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What's the Best Sleep Position for You?
By Jill Levy
August 21, 2020
Did you know that sleeping in certain positions may make it more likely that you’ll deal with issues such as back and neck pain, daytime drowsiness, sleep apnea and headaches? It’s true — not just how much, but the way you sleep can really impact everything from muscle function and digestion, to skin and cognitive health.
While most people report favoring sleeping on their side (specifically in the “fetal position”), some find that they prefer to doze off on their backs or stomachs.
It may be true that back sleeping is most often the position recommended by experts such as chiropractors in order to prevent aches and pains, but is sleeping in other positions necessarily a problem if it feels most comfortable?
Below we’ll look at the pros and cons of sleeping in various positions, along with recommendations that may help you get the best possible sleep depending on your current situation. (Also, read about the best foods for sleep as well as the best sleep supplements.)
Whether on your side, stomach, back or a combination of all three, here’s what we generally know about the benefits of different sleep positions:
Benefits: Side sleeping (this includes the “fetal position” in which your torso is hunched and your knees are bent) is considered a “brain and spine friendly” position because it may help support waste-clearing via the brain’s glymphatic pathway. This is thought to translate to support for healthy cognitive function, although there’s obviously more to this story than how someone sleeps.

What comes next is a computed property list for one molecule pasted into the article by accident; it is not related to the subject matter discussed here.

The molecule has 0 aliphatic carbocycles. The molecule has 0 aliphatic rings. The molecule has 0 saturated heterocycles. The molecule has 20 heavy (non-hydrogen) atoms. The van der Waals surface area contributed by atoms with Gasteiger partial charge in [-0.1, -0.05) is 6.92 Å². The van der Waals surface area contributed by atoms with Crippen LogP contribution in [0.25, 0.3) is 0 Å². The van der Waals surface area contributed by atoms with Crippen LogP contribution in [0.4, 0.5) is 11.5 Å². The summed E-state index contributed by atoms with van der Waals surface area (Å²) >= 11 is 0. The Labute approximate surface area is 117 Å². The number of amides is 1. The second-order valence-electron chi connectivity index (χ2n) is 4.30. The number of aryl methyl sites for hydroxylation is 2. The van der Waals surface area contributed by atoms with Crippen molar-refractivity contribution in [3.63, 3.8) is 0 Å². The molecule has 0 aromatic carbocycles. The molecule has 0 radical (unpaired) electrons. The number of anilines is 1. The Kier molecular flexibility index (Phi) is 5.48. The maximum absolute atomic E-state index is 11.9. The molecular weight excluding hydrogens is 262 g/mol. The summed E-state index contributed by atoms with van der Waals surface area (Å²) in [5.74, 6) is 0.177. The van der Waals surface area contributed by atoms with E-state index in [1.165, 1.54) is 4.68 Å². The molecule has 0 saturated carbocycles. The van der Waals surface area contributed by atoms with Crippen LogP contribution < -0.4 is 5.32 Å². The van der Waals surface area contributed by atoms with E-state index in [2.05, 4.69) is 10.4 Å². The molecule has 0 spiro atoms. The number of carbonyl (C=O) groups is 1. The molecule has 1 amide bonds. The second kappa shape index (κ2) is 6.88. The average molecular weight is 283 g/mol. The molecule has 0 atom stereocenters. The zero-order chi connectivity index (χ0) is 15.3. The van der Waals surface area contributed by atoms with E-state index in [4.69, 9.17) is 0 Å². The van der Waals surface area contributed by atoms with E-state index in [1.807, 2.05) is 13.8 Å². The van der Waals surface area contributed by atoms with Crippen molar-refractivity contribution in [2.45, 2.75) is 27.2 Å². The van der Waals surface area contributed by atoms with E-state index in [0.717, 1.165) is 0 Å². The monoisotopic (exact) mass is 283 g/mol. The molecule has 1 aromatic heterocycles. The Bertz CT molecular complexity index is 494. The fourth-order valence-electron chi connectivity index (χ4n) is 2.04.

Other potential benefits of side sleeping include helping to fight sleep apnea symptoms, snoring, acid reflux, and potentially neck pain and back pains (for some people, but not others).
Considerations: If side sleeping hurts one side of your body, or your hips, try placing a small pillow between your knees or legs for extra cushion and support. This especially works well for most pregnant women who may be uncomfortable on their backs and need to avoid laying on their stomachs.
While on your side, try to straighten out your body as much as you can in order to avoid curling up too tightly in the fetal position, which may cause aches and make it difficult to breathe normally.
Best Pillow Type for the Position: The goal is to prevent your neck from arching and straining too much, so choose a firmish pillow that helps keep your spine elongated and feels most comfortable on your neck.
Ideally, choose an organic cotton pillow that is firm enough to support your head while also high enough to keep it in a neutral position. If you deal with neck pain, a millet or buckwheat pillow can be helpful for contouring to your head and neck.
Who Should Try It? Side sleeping is considered best for people looking to support normal breathing while sleeping and those who want to limit snoring. It’s also ideal for pregnant women and many people with joint issues or aches.
Who Should Avoid: If you prefer not to have your face pressed against a pillow, perhaps because of skin issues or the risk for worsening skin issues, you may want to skip side sleeping. Sleeping on your back might be a better option is this position aggravates your spine or contributes to other discomfort.